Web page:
Friday, 22 October 2010

A new currency war?

To students of the Great Depression, the current discussion about a currency war should come as no surprise. In the ‘30s, the world had a fixed exchange rate system, based on a US-centered gold standard. It made it obvious for all that a series of competitive devaluations were taking place as countries turned their attention to exports as a way of boosting domestic growth.

This time around it is a bit different. We do not have a global fixed exchange rate. We have dollar, we have the euro, and the yen. Until the outbreak of the crisis, we also had two currency blocs, the Euro and the US dollar bloc. By the latter I refer to the fact that a number of South American and in particular Asian exporters unilaterally kept their currencies largely stable against the dollar.

We are now in a situation where competitive devaluations are off the table, since there is no fixed exchange rate system. This has opened the floodgates for something far more insidious, quiet and discrete manipulation of the currencies. And there is a sneaking feeling that the US of A is actually the main culprit. The US allegedly want to weaken the dollar in order to redress the huge hole in the trade balance. Doing this is so not kosher.

It is very easy to come to that conclusion when looking at the weakening of the USD since in the past months. Several currencies have appreciated significantly against the USD. I talk about the euro, the ASEAN currencies, the yen. And even the Chinese yuan also increased a bit. For all practical purposes the implicit dollar bloc has gone and the USA appear to be exporting its economic trouble to everybody else.

It always makes good headlines to accuse somebody else of currency manipulation. US lawmakers are specialists in that discipline as they pound the Chinese in order to obtain a significant appreciation of the CHY.

I am sure that everybody in the US economic policy circles welcomes a weaker USD. It was the same in Euroland in the first half of the year. But I am equally sure that the current dollar depreciation is the result of what I described in my previous post. Namely the current situation of the USA being caught in a liquidity trap.

There is a near universal expectation that the Federal Reserve will resume its asset purchasing programme within weeks. Such a program increases reserves in the banking system, but so far it does not lead to an increase in the money stock. Banks do not lend money and consumers and businesses do not borrow. Banks have a tendency to increase deposits at the central banks in that situation. It could however also happen that they help finance investments in securities. In other words, the main consequence is to inflate the value of financial assets.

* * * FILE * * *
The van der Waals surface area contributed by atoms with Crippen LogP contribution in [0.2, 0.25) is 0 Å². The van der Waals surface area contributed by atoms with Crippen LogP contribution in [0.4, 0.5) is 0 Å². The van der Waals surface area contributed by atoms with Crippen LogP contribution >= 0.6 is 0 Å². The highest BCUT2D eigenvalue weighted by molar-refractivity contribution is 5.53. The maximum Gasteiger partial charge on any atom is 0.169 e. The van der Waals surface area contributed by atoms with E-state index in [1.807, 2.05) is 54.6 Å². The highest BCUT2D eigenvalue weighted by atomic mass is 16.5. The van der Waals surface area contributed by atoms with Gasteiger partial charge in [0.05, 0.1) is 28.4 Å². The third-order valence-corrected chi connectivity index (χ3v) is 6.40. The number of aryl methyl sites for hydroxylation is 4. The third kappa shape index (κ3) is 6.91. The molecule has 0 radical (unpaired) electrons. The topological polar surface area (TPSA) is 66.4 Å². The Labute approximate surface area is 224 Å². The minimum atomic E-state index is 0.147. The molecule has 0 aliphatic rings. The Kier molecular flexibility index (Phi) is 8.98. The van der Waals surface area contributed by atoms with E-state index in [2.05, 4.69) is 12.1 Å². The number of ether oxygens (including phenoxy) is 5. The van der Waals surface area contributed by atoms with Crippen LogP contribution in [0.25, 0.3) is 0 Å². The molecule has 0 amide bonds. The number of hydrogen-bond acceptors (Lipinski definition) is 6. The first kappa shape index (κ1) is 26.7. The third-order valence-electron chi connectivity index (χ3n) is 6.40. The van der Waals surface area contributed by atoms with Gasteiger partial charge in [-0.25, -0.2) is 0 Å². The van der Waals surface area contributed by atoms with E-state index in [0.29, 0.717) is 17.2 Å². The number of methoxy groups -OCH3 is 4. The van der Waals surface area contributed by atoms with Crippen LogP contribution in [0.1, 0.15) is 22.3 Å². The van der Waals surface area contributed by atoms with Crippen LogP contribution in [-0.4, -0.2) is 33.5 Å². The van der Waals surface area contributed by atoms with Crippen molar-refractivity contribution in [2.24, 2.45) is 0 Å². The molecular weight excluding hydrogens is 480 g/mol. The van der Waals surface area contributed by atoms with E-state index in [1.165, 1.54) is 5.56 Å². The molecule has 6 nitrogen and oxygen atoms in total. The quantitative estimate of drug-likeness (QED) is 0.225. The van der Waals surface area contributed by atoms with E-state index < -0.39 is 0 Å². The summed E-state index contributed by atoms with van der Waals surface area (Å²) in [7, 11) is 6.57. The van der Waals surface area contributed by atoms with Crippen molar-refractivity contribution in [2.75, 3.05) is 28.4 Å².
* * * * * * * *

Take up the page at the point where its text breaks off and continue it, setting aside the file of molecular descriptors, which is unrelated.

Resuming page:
To the extent that investments are not made exclusively in dollar-denominated assets, this liquidity flow will tend to weaken the dollar and to drive up assets in the “host” countries. In other words, the side effect of the US monetary policy is to drive the dollar down and financial assets upwards, also outside the USA.

Obviously, there is nobody complaining about the asset inflation, since it is supposed to lead to consumers feeling better and increasing demand. Eventually, that is.

But the falling dollar is obviously provoking a lot of politicians in other countries, from China to Brazil. A lot of noise is now audible and it is fully understandable. The weakening dollar makes US exports more competitive. The country that triggered the financial crisis through a disastrous combination of private and public sector deficits, a debt explosion and a terminally weak regulatory regime are now trying to export their way out of the crisis. At least according to the critics. I am sure that US policy makers would prefer to be in a situation where they could indeed push a string – using the monetary policy to get the economy growing faster.

Eventually the US economy will pull out of the liquidity trap, but nobody knows the timing of this. In the meantime the trends in the financial markets will continue, no matter how contradictory they are.

And in the meantime, we can all marvel at the best manipulators in town, the Chinese. Following months of increasing pressure from the Western World, the crawling peg regime from the pre-crisis years was reinstated. Not that CNY has moved a lot against the USD. But the change came virtually at the same moment as the USD began to weaken against the EUR and the JPY. So the net effect has been a weakening of the CNY in trade-weighted terms. Not bad for presumed novices in the noble art of waging a currency war.

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